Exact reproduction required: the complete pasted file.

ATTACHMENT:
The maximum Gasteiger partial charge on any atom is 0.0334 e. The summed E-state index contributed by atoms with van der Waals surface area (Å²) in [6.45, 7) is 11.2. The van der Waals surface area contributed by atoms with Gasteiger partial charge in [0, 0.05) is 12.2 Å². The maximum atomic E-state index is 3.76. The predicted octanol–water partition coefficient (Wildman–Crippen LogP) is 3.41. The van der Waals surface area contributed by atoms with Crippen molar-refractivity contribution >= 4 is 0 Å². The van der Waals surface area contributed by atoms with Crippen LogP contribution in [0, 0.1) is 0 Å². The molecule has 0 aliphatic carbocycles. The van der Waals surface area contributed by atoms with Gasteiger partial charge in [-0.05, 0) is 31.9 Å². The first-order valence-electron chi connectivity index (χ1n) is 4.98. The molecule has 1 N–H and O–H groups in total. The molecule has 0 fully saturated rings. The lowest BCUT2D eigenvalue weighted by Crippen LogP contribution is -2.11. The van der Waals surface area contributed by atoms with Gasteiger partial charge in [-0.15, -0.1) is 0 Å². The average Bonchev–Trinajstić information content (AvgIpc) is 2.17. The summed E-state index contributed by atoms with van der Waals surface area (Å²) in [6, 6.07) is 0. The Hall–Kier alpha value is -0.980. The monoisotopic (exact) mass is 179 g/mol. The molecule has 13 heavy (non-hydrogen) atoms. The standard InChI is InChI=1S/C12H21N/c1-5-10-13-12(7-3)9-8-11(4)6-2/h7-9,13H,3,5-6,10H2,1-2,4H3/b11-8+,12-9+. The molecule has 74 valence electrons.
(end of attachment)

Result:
The maximum Gasteiger partial charge on any atom is 0.0334 e. The summed E-state index contributed by atoms with van der Waals surface area (Å²) in [6.45, 7) is 11.2. The van der Waals surface area contributed by atoms with Gasteiger partial charge in [0, 0.05) is 12.2 Å². The maximum atomic E-state index is 3.76. The predicted octanol–water partition coefficient (Wildman–Crippen LogP) is 3.41. The van der Waals surface area contributed by atoms with Crippen molar-refractivity contribution >= 4 is 0 Å². The van der Waals surface area contributed by atoms with Crippen LogP contribution in [0, 0.1) is 0 Å². The molecule has 0 aliphatic carbocycles. The van der Waals surface area contributed by atoms with Gasteiger partial charge in [-0.05, 0) is 31.9 Å². The first-order valence-electron chi connectivity index (χ1n) is 4.98. The molecule has 1 N–H and O–H groups in total. The molecule has 0 fully saturated rings. The lowest BCUT2D eigenvalue weighted by Crippen LogP contribution is -2.11. The van der Waals surface area contributed by atoms with Gasteiger partial charge in [-0.15, -0.1) is 0 Å². The average Bonchev–Trinajstić information content (AvgIpc) is 2.17. The summed E-state index contributed by atoms with van der Waals surface area (Å²) in [6, 6.07) is 0. The Hall–Kier alpha value is -0.980. The monoisotopic (exact) mass is 179 g/mol. The molecule has 13 heavy (non-hydrogen) atoms. The standard InChI is InChI=1S/C12H21N/c1-5-10-13-12(7-3)9-8-11(4)6-2/h7-9,13H,3,5-6,10H2,1-2,4H3/b11-8+,12-9+. The molecule has 74 valence electrons.